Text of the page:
Gibson ES-345 1960 Cherry Red

Gibson ES-345 1960 Cherry Red


This Gibson ES-345 1960 with rare early style Cherry Red finish has the ever-so-cool long pickguard and the stop bar tail piece. It has never had a Bigsby or any vibrato tailpiece. It's in spectacular playing condition and sounds like a dream. The Gibson Shipment Totals book by Larry Meiners indicates that only 252 ES-345 TDC guitars shipped in 1960. I purchased it from the grandson of its original owner, but unfortunately no documentation was provided.

Make and Model: Gibson ES-345 TD, Cherry Red

Year: 1960. Serial number "A351xx" (likely shipped in November 1960), factory order number prefix "R" = 1960. Check out How to date a Gibson ES-335.

Measurements: 8lbs 4oz total weight. The neck depth at the first fret = 0.80", depth at the 12th fret = 0.90".  

Originality: All parts and finish appear to be original except one knob (a real 1950s amber bonnet style knob was on the guitar when I got it), one saddle and intonation adjustment screw, 4 mounting ring screws on the neck ring (originals were stubborn and screw heads were rounded out), and the treble side neck binding. There are no breaks or repairs and no solder has been disturbed.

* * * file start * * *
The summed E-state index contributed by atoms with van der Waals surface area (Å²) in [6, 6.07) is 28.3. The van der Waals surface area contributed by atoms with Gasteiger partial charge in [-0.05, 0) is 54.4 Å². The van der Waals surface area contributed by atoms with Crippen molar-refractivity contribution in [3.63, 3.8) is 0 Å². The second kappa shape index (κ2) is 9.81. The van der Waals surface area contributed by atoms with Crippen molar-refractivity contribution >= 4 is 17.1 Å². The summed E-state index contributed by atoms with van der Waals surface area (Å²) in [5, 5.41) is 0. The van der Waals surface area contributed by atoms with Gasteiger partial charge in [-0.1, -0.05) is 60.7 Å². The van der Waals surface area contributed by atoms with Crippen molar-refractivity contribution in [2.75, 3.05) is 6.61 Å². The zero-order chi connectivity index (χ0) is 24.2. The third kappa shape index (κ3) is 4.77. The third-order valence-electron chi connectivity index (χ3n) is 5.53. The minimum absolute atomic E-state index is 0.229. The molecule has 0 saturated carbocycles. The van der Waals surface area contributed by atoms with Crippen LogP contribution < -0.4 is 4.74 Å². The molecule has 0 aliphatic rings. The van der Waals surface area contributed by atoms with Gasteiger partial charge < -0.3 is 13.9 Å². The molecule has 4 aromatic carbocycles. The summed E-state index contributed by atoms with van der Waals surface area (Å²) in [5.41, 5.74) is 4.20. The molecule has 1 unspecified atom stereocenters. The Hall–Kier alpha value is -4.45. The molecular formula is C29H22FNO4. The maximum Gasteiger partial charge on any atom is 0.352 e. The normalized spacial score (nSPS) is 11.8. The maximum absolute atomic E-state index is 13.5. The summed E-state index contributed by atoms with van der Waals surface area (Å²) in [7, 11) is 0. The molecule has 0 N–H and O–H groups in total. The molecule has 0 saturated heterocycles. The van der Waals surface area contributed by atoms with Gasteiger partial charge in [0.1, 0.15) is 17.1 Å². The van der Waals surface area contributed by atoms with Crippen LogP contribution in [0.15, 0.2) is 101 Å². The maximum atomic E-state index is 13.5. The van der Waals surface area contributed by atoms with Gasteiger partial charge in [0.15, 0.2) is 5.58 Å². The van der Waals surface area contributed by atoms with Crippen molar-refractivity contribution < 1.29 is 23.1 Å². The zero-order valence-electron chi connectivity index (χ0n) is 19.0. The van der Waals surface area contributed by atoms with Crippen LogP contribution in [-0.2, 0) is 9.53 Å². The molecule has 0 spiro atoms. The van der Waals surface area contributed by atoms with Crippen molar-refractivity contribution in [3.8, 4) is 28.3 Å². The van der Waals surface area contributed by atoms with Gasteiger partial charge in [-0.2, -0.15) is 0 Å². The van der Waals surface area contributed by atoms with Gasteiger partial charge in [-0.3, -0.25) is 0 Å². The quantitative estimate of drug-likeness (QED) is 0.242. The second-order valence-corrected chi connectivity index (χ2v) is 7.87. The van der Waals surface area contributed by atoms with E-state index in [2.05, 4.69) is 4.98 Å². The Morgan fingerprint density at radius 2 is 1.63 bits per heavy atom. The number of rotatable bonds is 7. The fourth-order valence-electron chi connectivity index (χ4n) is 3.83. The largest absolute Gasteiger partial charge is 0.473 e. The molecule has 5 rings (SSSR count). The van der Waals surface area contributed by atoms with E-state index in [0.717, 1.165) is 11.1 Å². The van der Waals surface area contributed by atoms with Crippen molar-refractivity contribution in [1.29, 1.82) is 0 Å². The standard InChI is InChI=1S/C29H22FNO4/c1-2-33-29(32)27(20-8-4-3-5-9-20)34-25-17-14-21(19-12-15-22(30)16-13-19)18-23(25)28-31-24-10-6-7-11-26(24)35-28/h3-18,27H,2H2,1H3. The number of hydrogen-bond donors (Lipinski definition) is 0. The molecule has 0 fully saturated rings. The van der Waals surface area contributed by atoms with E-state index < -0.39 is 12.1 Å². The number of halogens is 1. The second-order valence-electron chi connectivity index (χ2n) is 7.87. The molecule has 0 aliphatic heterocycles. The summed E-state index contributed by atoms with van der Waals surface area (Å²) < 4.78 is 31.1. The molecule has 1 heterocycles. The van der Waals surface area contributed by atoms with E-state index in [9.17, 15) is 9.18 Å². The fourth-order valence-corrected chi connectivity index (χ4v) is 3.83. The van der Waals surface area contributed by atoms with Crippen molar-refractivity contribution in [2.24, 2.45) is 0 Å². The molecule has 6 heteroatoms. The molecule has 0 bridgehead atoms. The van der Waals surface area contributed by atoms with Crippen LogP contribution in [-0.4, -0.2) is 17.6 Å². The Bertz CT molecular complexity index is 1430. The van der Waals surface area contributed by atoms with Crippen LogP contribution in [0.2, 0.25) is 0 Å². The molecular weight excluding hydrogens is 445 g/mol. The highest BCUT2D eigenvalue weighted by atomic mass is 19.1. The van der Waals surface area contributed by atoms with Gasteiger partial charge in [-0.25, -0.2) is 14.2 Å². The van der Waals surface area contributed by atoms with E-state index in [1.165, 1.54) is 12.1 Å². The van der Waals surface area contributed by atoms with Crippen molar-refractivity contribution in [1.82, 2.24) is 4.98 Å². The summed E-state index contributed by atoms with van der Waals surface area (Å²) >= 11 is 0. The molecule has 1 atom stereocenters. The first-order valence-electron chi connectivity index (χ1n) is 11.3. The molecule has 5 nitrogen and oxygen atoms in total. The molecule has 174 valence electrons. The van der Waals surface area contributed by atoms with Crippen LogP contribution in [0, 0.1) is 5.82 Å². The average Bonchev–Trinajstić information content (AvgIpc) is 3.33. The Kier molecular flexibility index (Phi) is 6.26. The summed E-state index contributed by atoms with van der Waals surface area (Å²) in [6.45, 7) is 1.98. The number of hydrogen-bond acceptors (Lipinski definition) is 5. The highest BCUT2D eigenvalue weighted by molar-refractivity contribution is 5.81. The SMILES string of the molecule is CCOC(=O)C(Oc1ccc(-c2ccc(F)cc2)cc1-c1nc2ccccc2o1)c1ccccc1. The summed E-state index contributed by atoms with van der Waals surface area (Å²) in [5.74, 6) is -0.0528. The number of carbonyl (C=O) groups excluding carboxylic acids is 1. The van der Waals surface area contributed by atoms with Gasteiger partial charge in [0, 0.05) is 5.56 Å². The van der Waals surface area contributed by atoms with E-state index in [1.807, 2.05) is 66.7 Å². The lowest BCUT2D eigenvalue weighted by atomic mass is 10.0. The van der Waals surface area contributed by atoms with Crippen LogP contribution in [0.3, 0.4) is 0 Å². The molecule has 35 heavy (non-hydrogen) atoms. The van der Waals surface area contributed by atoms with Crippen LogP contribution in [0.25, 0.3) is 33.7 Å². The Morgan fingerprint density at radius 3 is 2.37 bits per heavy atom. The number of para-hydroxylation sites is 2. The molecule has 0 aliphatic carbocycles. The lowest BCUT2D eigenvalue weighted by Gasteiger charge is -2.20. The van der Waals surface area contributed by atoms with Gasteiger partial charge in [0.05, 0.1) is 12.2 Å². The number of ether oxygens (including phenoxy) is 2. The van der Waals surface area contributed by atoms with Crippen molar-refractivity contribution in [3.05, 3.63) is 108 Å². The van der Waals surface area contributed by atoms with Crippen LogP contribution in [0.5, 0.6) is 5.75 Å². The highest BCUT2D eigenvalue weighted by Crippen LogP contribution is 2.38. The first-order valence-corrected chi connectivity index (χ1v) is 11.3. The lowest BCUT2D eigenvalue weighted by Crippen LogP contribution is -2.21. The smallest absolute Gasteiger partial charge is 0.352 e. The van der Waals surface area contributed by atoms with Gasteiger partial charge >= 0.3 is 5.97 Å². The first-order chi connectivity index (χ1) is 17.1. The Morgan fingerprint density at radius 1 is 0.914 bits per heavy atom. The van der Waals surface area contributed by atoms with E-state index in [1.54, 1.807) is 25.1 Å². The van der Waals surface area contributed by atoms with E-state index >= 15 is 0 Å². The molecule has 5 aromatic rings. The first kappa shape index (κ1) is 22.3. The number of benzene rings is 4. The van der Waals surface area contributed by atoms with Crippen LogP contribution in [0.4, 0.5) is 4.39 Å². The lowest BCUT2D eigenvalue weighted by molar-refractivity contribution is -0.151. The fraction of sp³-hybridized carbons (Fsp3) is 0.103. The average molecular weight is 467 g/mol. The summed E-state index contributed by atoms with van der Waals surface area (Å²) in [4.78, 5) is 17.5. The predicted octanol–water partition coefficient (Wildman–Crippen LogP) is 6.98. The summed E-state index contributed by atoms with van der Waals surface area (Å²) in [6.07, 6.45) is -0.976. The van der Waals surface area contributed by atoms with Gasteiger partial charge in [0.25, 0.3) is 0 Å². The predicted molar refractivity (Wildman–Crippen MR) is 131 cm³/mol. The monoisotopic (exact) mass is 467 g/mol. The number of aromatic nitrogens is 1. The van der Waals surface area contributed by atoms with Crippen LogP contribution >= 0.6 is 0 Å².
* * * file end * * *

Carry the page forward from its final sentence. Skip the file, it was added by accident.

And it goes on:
Playability: Excellent!! This is a spectacular playing example of the Freddie King specific style ES-345. We've just dressed the frets and cleaned all electronic connections. It plays like a dream with straight neck and proper working truss rod nut. 

Case: The original case is pretty worn out! The brown leatherette on the lid is mostly gone and there's evidence of moisture intrusion on the bottom. 

 Notes: I'm thrilled to offer this rare guitar which exactly matches Freddie King's original 1960 Gibson ES-345! The combination of the 1960 specific rich Cherry Red finish, stop tail, and long pickguard is so tough to find. I was thrilled to buy this from the grandson of its original owner, or so I was told with no documentation to support the claim. The guitar had clearly not been played in decades and was missing its binding on the treble side of the fretboard. I've held onto this guitar for months because I personally love it but my shelves are nearly empty now. 

Also of note, this is a factory stereo guitar with Varitone switch! The Gibson style stereo wiring uses a stereo jack which runs the neck and bridge pickup through different outputs. You'll need to either A: plug your mono cable only half way in to access both pickups (middle position is out of phase), or B: use a TRS style stereo cable with two mono outputs going to two separate amps. The middle position will be in phase if you use two separate amps or a Gibson stereo amplifier (GA-79 or similar).